This deal signals that the gap in size among vendors is widening, as ProQuest businesses Ex Libris and Innovative Interfaces also join Clarivate.

The emergence of such a large business at the top of the industry has accelerated consolidation among mid-level players that aim to increase scale and efficiency to remain competitive. This was a banner year for consolidation of midsize competitors, with more acquisitions than any prior year.

These deals raise concerns about weakened competition, but they may also enable new industry dynamics that will spark innovation and synergy within the broader research and education landscape. Small companies with visions for innovation often lack the resources to deliver, which larger companies can provide. Increased investor and stockholder involvement, however, translates into pressure to maximize profits and growth. The way these competing dynamics play out has important implications for libraries.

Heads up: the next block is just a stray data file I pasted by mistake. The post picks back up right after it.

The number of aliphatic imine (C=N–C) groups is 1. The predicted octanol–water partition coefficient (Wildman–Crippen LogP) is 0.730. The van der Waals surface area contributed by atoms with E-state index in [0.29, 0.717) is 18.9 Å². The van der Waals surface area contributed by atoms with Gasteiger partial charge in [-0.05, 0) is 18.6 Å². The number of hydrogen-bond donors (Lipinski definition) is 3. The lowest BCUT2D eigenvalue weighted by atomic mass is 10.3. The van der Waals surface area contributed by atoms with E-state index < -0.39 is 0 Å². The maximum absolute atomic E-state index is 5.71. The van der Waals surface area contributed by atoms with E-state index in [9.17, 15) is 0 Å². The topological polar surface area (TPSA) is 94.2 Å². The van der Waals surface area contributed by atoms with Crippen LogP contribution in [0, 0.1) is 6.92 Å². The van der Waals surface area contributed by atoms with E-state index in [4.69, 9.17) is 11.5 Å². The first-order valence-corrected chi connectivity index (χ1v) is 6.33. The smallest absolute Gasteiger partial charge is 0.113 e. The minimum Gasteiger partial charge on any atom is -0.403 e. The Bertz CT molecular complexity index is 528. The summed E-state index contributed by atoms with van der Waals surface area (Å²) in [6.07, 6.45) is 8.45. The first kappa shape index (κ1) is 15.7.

Sources: 2022 Library Systems Report | American Libraries Magazine via
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The Librarians Are Not Okay – by Anne Helen Petersen

By Anne Helen Petersen, May 1, 2022

from article…

This week, I gave a talk at the CALM (Conference on Academic Library Management) Conference. I’m sharing it here because I’ve received several requests for a written copy, but also because I think you could substitute pretty much any passion job for “academic librarian” here and the descriptions (and advice) will hold. The librarians are not okay. The nurses are not okay. The teachers are not okay. The journalists are not okay, the clergy are not okay, the social workers are no okay. And we can’t start the long-term work of recovering from the burnout and demoralization of the last year until we acknowledgment as much.